Luxury Hotels South Australia
Think indulgence, fine cuisine and vineyards and the name, The Louise, springs to mind. Located in the heart of the Barossa Valley, Australia’s most productive wine region, this flawless boutique property provides the ideal country escape. Set on a small hill, The Louise is one of Australia’s most celebrated country house hotels with a stella reputation for its cuisine and accommodation. Guest suites are sumptuously appointed with king-sized beds, open fires, spa baths and fully-stocked mini bars. The hotel dining room, Appellation, attracts foodies from around the globe. The Louise offers a choice of excursions, such as private wine tastings, cooking classes and local tours. Don’t miss the exclusive, early morning “Breakfast with the Kangaroos” experience, which takes place in a nearby conservation park from October to May, and includes delicious gourmet food (A$160 per person).
Thorn Park by the Vines
Calling Thorn Park By the Vines a b & b would be doing it a great disservice. Owners, David Hay and Michael Speers have created a magnificent country escape surrounded by tall gum trees and rolling vineyards. The property contains just three luxurious suites, but guests have the use of a library, sitting room and generous outdoor terrace. All three suites are decorated with antiques, paintings and rugs. David is a talented chef and dinner packages are available on request. The house is handy for several wineries, including Sevenhill and Skillogolee. The ever-popular Riesling Cycle Trail is nearby – it’s a wonderful experience and shouldn’t be missed. There are sister Thorn Park properties in the city and on Kangaroo Island.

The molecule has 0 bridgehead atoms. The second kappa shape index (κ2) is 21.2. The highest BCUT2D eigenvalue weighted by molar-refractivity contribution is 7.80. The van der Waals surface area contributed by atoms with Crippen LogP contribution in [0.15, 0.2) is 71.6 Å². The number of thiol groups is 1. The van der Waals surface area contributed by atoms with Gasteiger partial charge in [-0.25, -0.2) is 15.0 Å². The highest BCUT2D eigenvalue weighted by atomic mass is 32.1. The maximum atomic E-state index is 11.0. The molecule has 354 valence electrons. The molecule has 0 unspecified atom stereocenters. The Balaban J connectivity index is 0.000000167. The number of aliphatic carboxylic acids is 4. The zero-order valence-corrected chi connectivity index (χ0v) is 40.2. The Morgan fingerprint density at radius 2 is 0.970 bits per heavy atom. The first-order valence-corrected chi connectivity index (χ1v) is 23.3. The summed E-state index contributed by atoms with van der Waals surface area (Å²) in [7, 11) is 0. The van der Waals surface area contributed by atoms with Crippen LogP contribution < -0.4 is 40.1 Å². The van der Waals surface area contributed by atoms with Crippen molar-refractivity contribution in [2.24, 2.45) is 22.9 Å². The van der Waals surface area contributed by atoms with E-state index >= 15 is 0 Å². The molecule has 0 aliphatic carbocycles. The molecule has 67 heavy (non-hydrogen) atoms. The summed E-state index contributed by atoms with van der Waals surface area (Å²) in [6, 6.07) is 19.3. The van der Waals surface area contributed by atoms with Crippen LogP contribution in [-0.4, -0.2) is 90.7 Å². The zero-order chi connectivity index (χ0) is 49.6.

Southern Ocean Lodge
This spectacular cliff-top property changed the accommodation landscape when it first opened and still defines wilderness glamour in Australia. Not only is this curved piece of modernist architecture impressive, Southern Ocean Lodge manages to provide world-class hospitality despite its splendid isolation. The property offers 21 immaculate suites – all of them with stunning ocean views, limestone floors and private outdoor terraces. Pick of the bunch is the Osprey Pavilion. There are modest discounts if you stay for three nights or more. The in-house dining experience here is equally impressive, with world-class cuisine and an extensive wine list. The lodge has a professional tour desk for those who want to explore the island and see its rich local fauna which includes sea lions, dolphins, koalas, wallabies and, of course, kangaroos.